The objective of this study was to examine critically the leadership stories of six community college Principals as they collaboratively navigated through a time of transformational change. The study contributes to, and is based on, two areas of literature: appreciative inquiry and employee involvement in change. While this time of change was unique to this college and its leaders, their stories are likely to speak broadly to leaders experiencing different kinds of change. Through an appreciative inquiry approach, the study engaged the Principals in narrative inquiry to promote conversation and storytelling as a way to share and better understand what they did well to involve people in the change process. The approach focused on what was working well and what the potential was for the future.
The findings and implications of the study were grouped into two areas: the process and the results. The appreciative inquiry process is a methodology that could be used in transformational change, not only for engaging employees, but also for building the change leadership team. The affirmative and appreciative approach helped to bring out the best in the team and promote positive communications. The results were grouped by themes. The main themes identified in the study included: building relationships, communicating face-to-face, empowering leaders, creating collaborative and data-driven decision-making processes, being positive and passionate, understanding the organizational culture, embracing opportunities for learning, and ensuring balance.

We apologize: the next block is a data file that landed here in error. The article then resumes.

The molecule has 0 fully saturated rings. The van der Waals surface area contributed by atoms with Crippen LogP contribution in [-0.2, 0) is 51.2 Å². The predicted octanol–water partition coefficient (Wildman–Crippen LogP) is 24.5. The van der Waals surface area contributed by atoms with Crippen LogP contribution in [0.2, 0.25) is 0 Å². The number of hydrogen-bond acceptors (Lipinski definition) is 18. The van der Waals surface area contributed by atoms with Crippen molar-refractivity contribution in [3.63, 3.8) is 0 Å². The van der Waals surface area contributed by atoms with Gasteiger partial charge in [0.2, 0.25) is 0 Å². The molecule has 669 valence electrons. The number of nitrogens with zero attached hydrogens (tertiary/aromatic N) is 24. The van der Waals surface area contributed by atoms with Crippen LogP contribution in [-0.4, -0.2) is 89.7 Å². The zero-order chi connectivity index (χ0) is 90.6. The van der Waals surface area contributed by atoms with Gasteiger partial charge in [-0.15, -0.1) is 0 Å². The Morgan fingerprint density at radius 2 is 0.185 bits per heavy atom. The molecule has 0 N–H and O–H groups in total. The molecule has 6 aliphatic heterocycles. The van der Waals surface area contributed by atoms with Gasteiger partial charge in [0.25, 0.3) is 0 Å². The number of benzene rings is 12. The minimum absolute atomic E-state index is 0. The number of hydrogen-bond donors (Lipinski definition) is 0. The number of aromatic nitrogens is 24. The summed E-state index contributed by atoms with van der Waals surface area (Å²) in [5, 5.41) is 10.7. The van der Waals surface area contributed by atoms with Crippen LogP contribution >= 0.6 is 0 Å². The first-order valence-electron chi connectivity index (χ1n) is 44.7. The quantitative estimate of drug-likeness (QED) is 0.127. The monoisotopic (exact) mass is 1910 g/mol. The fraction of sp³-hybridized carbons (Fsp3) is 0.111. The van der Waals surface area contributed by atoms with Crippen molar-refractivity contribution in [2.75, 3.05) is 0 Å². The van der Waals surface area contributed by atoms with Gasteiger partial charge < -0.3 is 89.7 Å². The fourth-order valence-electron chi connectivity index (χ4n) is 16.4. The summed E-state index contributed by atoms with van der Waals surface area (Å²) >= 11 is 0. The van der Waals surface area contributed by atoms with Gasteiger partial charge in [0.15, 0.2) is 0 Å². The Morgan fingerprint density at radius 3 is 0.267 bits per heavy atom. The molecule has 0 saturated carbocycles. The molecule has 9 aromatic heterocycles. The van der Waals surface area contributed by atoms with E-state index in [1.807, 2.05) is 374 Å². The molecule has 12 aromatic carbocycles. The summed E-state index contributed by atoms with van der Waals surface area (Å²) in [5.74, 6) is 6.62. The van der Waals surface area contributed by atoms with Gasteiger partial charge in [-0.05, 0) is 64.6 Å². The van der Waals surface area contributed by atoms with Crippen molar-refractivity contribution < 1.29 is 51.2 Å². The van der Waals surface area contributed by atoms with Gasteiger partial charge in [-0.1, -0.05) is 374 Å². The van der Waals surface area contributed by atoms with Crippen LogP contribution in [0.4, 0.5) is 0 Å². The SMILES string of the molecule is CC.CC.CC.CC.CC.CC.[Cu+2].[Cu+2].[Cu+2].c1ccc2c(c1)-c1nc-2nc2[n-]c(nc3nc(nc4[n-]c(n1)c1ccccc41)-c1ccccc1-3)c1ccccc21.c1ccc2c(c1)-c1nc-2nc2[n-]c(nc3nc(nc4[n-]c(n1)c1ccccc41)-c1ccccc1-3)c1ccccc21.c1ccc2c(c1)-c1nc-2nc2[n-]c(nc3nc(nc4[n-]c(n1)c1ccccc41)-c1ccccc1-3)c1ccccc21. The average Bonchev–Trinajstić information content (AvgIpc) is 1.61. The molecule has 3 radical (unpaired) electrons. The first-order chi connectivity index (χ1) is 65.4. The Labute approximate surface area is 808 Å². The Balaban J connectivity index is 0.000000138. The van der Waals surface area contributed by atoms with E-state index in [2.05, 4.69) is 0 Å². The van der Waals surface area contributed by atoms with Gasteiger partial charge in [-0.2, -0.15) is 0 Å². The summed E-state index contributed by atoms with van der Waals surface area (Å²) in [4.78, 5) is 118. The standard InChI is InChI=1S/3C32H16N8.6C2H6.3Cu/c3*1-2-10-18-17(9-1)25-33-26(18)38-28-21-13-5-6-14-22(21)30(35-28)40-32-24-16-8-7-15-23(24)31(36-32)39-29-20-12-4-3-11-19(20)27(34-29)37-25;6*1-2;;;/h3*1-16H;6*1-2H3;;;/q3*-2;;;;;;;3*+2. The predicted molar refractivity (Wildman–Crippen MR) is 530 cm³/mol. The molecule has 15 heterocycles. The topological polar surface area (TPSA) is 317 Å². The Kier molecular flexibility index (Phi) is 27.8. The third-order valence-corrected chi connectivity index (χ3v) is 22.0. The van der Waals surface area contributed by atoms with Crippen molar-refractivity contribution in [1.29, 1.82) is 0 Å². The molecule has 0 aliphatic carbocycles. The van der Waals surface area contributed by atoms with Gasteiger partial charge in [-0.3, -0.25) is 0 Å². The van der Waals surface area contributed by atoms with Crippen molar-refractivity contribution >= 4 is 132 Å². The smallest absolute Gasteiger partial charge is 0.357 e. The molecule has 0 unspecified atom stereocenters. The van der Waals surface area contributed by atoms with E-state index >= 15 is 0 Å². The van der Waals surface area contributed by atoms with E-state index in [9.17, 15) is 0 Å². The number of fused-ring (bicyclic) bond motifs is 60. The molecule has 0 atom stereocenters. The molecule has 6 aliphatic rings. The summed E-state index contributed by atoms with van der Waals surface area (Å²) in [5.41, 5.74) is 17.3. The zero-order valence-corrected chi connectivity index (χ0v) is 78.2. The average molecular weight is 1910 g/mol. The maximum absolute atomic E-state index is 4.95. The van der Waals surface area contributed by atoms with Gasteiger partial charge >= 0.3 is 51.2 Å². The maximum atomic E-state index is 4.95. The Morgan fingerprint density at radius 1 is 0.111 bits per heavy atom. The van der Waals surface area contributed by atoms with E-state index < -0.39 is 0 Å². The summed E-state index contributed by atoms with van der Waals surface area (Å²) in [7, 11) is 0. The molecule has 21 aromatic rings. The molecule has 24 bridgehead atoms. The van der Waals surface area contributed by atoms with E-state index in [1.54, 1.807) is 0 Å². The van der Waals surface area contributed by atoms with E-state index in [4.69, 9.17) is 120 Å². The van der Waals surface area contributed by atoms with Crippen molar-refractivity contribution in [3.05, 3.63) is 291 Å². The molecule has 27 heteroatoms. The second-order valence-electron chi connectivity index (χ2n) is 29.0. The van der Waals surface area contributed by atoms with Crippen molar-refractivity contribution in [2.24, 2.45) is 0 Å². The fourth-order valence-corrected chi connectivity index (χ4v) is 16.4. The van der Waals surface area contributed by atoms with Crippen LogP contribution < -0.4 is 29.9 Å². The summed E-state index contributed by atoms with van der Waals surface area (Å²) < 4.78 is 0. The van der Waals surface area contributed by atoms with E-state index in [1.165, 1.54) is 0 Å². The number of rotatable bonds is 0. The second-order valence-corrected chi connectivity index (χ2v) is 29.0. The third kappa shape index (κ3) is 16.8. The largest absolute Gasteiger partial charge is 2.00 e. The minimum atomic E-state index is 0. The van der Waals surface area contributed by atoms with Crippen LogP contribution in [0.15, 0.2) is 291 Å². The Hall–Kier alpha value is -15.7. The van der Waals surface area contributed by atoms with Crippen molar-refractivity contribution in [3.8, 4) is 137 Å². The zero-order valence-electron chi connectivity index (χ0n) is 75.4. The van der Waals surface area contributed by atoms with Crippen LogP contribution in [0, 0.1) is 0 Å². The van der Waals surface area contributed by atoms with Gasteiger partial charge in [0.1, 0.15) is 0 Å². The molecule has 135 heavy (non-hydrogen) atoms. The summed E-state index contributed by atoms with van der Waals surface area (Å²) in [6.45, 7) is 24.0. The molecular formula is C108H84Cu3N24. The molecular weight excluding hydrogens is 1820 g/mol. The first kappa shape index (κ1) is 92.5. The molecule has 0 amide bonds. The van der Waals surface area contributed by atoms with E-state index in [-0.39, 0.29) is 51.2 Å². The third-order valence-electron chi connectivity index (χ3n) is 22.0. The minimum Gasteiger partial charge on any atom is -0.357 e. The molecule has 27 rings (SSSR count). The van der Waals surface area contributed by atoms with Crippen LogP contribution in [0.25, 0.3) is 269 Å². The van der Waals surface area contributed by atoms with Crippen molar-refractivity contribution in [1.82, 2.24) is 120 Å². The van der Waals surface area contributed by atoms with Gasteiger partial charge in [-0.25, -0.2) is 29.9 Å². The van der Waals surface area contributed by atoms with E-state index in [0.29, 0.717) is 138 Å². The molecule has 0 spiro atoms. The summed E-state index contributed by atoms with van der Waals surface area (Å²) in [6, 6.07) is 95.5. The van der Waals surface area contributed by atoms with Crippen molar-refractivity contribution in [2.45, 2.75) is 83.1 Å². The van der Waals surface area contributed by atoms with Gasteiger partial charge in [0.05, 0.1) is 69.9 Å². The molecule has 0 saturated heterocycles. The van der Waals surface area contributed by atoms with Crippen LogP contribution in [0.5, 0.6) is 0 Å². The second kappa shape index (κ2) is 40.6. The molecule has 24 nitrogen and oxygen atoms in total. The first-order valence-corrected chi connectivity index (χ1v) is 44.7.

|Advisor:||Mink, Barbara P.|
|Commitee:||Henderson, Lenneal, McArthur Blair, Joan, Talmadge, Rosemary, Tiner, Kathy|
|School:||Fielding Graduate University|
|Department:||The School of Educational Leadership and Change|
|School Location:||United States -- California|
|Source:||DAI-A 73/03, Dissertation Abstracts International|
|Subjects:||Community college education, Educational leadership, Organizational behavior|
|Keywords:||Appreciative inquiry, Community colleges, Employee involvement, Leaders, Narrative inquiry, Organizational change|
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